Residential construction finished out 2020 much more strongly than analysts had expected. The U.S. Census Bureau and Department of Housing and Urban Development reported significant increases in both residential permitting and housing starts in December, the second month in a row those numbers have grown. The numbers, however, took a hit in the Northeast.

Permits for privately funded construction were issued at a seasonally adjusted annual rate of 1,709,000 units, an increase of 4.5 percent from the revised (from 1,639,000 units) rate of 1,635,000 in November. The pace of permitting in December was 17.3 percent higher than the 1,437,000 units estimated a year earlier.

Econoday and Trading Economics had reported low expectations for December permits on the part of their analysts. The consensus estimates from both were around 1,600,000 units.  

Single-family permits rose 7.8 percent from the prior month to a rate of 1,226,000 and the November estimate was raised to 1,137,000 from 1,128,000. Single-family permits are now up 30.4 percent year-over-year. Multifamily permits, in contrast, declined by 2.0 percent for the month and were 7.8 percent lower on an annual basis. The annual permitting rate for units in building with five or more was 437,000 units.

There were 134,100 housing permits issued in December, 88,800 of them for single-family construction. The unadjusted numbers in November were 120,000 and 79,500, respectively.

There were an estimated 1,452,000 permits issued over the course of 2020 compared to 1,386,000 in 2019, an increase of 4.8 percent. The year's total of 977,000 single-family permits was a 13.3 percent annual gain while permits for multifamily construction dropped 10.8 percent to 429,400 units.

Housing starts, which were projected to be flat compared to November, posted a 5.8 percent gain to 1,669,000 units in December. The November estimate was also boosted from the original 1,547,000 to 1,578,000 units.

Single family starts increased 12.0 percent for the month and 27.8 percent on an annual basis to 1,338,000 units. Multifamily starts fell 15.2 percent and 40.0 percent compared to the two earlier periods. The December estimate was 312,000 units.

On a non-adjusted basis, housing starts totaled 113,300 for the month compared to 120,200 in November. Single family starts rose to 89,300 from 88,500.

There were an estimated 1,380,300 housing starts in 2020 compared to 1,290,000 by year's end in 2019, an increase of 7.0 percent. The 991,200 single family starts represented growth of 11.7 percent for the year while multifamily starts dipped 3.2 percent to 376,300 units.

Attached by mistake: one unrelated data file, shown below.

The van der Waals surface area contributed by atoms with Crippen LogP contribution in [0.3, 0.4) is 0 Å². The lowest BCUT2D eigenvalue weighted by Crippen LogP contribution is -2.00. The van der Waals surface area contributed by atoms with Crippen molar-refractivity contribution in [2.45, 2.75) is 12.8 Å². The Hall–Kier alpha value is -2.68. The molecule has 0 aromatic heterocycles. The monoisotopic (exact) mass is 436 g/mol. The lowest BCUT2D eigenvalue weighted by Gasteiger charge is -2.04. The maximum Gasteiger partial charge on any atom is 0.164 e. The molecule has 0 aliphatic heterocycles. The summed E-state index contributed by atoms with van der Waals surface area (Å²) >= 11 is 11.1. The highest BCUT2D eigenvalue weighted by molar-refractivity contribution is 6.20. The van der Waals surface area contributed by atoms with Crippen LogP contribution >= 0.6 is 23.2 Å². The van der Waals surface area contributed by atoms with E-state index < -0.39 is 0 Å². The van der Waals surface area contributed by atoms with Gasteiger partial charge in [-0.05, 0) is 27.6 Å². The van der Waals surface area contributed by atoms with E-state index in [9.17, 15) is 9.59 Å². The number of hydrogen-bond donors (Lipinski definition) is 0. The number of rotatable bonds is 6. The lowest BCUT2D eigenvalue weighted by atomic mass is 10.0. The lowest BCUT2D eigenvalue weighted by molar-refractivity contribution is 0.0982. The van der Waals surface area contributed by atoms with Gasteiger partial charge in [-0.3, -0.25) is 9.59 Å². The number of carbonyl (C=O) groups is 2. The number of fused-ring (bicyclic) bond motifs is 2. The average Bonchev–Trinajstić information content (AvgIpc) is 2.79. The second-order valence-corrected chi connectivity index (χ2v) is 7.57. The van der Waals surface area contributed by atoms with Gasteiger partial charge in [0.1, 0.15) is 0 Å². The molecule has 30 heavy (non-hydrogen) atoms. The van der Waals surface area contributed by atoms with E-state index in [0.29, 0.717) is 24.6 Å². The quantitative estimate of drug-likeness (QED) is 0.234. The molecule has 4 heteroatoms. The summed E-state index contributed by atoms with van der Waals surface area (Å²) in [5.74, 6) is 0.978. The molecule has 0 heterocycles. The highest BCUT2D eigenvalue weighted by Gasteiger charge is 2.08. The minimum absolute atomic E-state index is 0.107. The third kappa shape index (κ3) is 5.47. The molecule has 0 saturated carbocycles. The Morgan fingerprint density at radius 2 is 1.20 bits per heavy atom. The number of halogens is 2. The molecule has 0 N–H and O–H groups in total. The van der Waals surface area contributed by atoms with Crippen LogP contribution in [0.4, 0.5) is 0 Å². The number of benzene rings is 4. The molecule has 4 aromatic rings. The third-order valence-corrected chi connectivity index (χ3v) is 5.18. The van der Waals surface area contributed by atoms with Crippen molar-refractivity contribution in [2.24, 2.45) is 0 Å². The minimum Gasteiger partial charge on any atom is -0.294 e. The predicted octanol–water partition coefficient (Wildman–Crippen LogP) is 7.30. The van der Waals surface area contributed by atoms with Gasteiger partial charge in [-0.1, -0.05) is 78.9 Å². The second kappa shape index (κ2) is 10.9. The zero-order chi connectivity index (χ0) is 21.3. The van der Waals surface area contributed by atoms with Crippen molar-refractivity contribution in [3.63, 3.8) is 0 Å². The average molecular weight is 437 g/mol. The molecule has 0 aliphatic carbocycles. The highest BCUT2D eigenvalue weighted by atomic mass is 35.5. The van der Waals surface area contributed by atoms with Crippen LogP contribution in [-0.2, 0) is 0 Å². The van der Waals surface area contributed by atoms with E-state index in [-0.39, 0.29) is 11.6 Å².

Lawrence Yun, chief economist for the National Association of Realtors (NAR) said the December numbers represented the "biggest bang since 2006" for home construction and could mean the worst of the housing shortage might soon come to an end. However, he added, "For 13 straight years prior, homebuilders have been underproducing below historic norms. Therefore, it will take robust home construction this year and next, at a minimum, to fully supply the market to properly meet the demand. More construction also means more local job creation. The housing sector looks to lead the economy in recovery in 2021."

The rate of residential completions jumped 15.9 percent in December, more than making up for a 12 percent shortfall in November and were up 8.0 percent year-over-year. The estimated rate was 1,417,000 units compared to 1,223,000 units in November, a revision from the original estimate of 1,163,000 units. Single-family completions rose 10.2 percent and were 9.0 percent higher than 12 months prior. Multifamily units were completed at a rate 32.3 percent higher than in November and 5.0 percent higher than a year earlier. The estimate rates of completion were 984,000 single-family and 422,000 multifamily units.

Completions on an unadjusted basis in December were 134,400 total and 95,700 single family units compared to 99,600 and 75,600 in November. There were a total of 1,290,600 housing units completed in 2020, a 2.8 percent increase from 2019. Single family completions rose 1.3 percent to 915,300 and multifamily completions were 6.4 percent higher at 364,000 units.

At the end of December there were an estimated 1,271,000 units under construction, 612,000 of them single-family houses. In addition, an estimated 185,000 permits were awaiting the start of construction, 105,000 of them for single-family houses.

Permits declined in the Northeast by 7.2 percent in December and were 4.1 percent lower than the same month in 2019. Starts were down 34.8 percent from November and 24.1 percent compared to the prior December. Completions did tick up 0.9 percent from the previous month but were down 44.9 percent year-over-year.

The Midwest saw permits grow by 13.6 percent from November and 20.7 percent from 12 months earlier. Starts grew 32.1 percent and 5.5 percent compared to the two prior periods. Units were brought on line at an increased rate of 15.7 percent and 38.1 percent.

Building permits were issued in the South at a rate that was 1.3 percent higher for the month and grew 22.1 percent over the last 12 months. Starts improved by 5.5 percent and 7.8 percent for the month and the year. Completions were up by 19.5 percent and 16.0 percent, respectively.

Permits increased by 11.2 percent and 14.7 percent for the month and year-over-year in the West. The rate of starts rose 10.2 percent and 10.0 percent from November 2020 and December 2019 estimates. Completions were up by 14.1 percent and 12.7 percent.